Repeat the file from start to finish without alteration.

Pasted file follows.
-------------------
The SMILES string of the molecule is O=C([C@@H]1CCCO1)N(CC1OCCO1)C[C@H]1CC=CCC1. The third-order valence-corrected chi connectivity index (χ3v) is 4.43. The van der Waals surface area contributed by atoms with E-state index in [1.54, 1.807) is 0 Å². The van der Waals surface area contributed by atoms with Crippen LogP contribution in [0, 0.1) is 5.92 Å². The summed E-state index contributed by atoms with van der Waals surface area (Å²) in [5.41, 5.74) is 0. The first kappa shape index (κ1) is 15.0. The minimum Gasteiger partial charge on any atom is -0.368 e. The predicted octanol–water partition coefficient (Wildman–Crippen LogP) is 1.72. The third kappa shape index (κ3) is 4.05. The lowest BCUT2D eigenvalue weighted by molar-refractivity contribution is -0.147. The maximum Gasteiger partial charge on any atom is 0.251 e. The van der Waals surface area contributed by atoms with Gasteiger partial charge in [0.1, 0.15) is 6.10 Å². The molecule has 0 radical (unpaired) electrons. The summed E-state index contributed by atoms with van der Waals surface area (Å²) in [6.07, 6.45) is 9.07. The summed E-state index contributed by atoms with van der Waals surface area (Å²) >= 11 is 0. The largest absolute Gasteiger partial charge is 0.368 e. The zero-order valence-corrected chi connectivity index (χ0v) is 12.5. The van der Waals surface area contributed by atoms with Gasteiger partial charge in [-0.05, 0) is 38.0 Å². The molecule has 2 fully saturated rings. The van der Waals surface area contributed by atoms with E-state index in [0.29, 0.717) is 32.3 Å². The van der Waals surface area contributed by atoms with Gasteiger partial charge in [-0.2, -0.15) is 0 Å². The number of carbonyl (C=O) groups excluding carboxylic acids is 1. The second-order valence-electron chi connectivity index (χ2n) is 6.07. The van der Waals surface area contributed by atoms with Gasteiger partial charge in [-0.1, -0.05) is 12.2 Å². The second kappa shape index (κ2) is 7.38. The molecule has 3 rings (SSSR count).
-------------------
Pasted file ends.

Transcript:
The SMILES string of the molecule is O=C([C@@H]1CCCO1)N(CC1OCCO1)C[C@H]1CC=CCC1. The third-order valence-corrected chi connectivity index (χ3v) is 4.43. The van der Waals surface area contributed by atoms with E-state index in [1.54, 1.807) is 0 Å². The van der Waals surface area contributed by atoms with Crippen LogP contribution in [0, 0.1) is 5.92 Å². The summed E-state index contributed by atoms with van der Waals surface area (Å²) in [5.41, 5.74) is 0. The first kappa shape index (κ1) is 15.0. The minimum Gasteiger partial charge on any atom is -0.368 e. The predicted octanol–water partition coefficient (Wildman–Crippen LogP) is 1.72. The third kappa shape index (κ3) is 4.05. The lowest BCUT2D eigenvalue weighted by molar-refractivity contribution is -0.147. The maximum Gasteiger partial charge on any atom is 0.251 e. The van der Waals surface area contributed by atoms with Gasteiger partial charge in [0.1, 0.15) is 6.10 Å². The molecule has 0 radical (unpaired) electrons. The summed E-state index contributed by atoms with van der Waals surface area (Å²) in [6.07, 6.45) is 9.07. The summed E-state index contributed by atoms with van der Waals surface area (Å²) >= 11 is 0. The largest absolute Gasteiger partial charge is 0.368 e. The zero-order valence-corrected chi connectivity index (χ0v) is 12.5. The van der Waals surface area contributed by atoms with Gasteiger partial charge in [-0.05, 0) is 38.0 Å². The molecule has 2 fully saturated rings. The van der Waals surface area contributed by atoms with E-state index in [0.29, 0.717) is 32.3 Å². The van der Waals surface area contributed by atoms with Gasteiger partial charge in [-0.2, -0.15) is 0 Å². The number of carbonyl (C=O) groups excluding carboxylic acids is 1. The second-order valence-electron chi connectivity index (χ2n) is 6.07. The van der Waals surface area contributed by atoms with Gasteiger partial charge in [-0.1, -0.05) is 12.2 Å². The second kappa shape index (κ2) is 7.38. The molecule has 3 rings (SSSR count).